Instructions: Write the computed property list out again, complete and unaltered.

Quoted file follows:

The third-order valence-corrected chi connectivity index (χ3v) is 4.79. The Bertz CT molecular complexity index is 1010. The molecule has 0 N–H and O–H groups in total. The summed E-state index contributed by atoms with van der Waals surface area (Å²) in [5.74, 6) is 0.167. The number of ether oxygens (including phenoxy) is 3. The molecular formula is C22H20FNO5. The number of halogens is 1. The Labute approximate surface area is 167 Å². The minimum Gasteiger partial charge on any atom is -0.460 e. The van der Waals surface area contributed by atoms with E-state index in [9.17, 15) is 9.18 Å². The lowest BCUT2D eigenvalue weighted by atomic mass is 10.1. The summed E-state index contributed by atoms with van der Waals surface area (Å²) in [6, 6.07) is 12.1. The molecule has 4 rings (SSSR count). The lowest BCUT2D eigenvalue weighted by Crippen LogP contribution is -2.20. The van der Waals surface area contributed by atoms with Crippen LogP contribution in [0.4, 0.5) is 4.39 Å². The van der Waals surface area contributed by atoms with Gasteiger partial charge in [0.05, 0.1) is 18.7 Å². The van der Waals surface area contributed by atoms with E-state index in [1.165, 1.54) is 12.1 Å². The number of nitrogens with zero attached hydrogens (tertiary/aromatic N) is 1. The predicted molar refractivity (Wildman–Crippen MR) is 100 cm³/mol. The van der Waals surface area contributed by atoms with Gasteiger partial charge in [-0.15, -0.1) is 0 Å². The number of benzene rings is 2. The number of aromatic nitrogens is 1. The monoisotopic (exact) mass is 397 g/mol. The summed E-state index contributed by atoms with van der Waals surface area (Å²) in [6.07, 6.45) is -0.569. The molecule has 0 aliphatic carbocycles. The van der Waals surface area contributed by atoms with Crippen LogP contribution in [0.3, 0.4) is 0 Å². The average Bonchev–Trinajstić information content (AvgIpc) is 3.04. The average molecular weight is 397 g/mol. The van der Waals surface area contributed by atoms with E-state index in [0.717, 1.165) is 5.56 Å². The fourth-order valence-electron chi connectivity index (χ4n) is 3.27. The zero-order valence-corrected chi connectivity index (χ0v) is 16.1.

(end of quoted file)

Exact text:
The third-order valence-corrected chi connectivity index (χ3v) is 4.79. The Bertz CT molecular complexity index is 1010. The molecule has 0 N–H and O–H groups in total. The summed E-state index contributed by atoms with van der Waals surface area (Å²) in [5.74, 6) is 0.167. The number of ether oxygens (including phenoxy) is 3. The molecular formula is C22H20FNO5. The number of halogens is 1. The Labute approximate surface area is 167 Å². The minimum Gasteiger partial charge on any atom is -0.460 e. The van der Waals surface area contributed by atoms with E-state index in [9.17, 15) is 9.18 Å². The lowest BCUT2D eigenvalue weighted by atomic mass is 10.1. The summed E-state index contributed by atoms with van der Waals surface area (Å²) in [6, 6.07) is 12.1. The molecule has 4 rings (SSSR count). The lowest BCUT2D eigenvalue weighted by Crippen LogP contribution is -2.20. The van der Waals surface area contributed by atoms with Crippen LogP contribution in [0.4, 0.5) is 4.39 Å². The van der Waals surface area contributed by atoms with Gasteiger partial charge in [0.05, 0.1) is 18.7 Å². The van der Waals surface area contributed by atoms with E-state index in [1.165, 1.54) is 12.1 Å². The number of nitrogens with zero attached hydrogens (tertiary/aromatic N) is 1. The predicted molar refractivity (Wildman–Crippen MR) is 100 cm³/mol. The van der Waals surface area contributed by atoms with Gasteiger partial charge in [-0.15, -0.1) is 0 Å². The number of benzene rings is 2. The number of aromatic nitrogens is 1. The monoisotopic (exact) mass is 397 g/mol. The summed E-state index contributed by atoms with van der Waals surface area (Å²) in [6.07, 6.45) is -0.569. The molecule has 0 aliphatic carbocycles. The van der Waals surface area contributed by atoms with Crippen LogP contribution in [0.3, 0.4) is 0 Å². The average Bonchev–Trinajstić information content (AvgIpc) is 3.04. The average molecular weight is 397 g/mol. The van der Waals surface area contributed by atoms with E-state index in [0.717, 1.165) is 5.56 Å². The fourth-order valence-electron chi connectivity index (χ4n) is 3.27. The zero-order valence-corrected chi connectivity index (χ0v) is 16.1.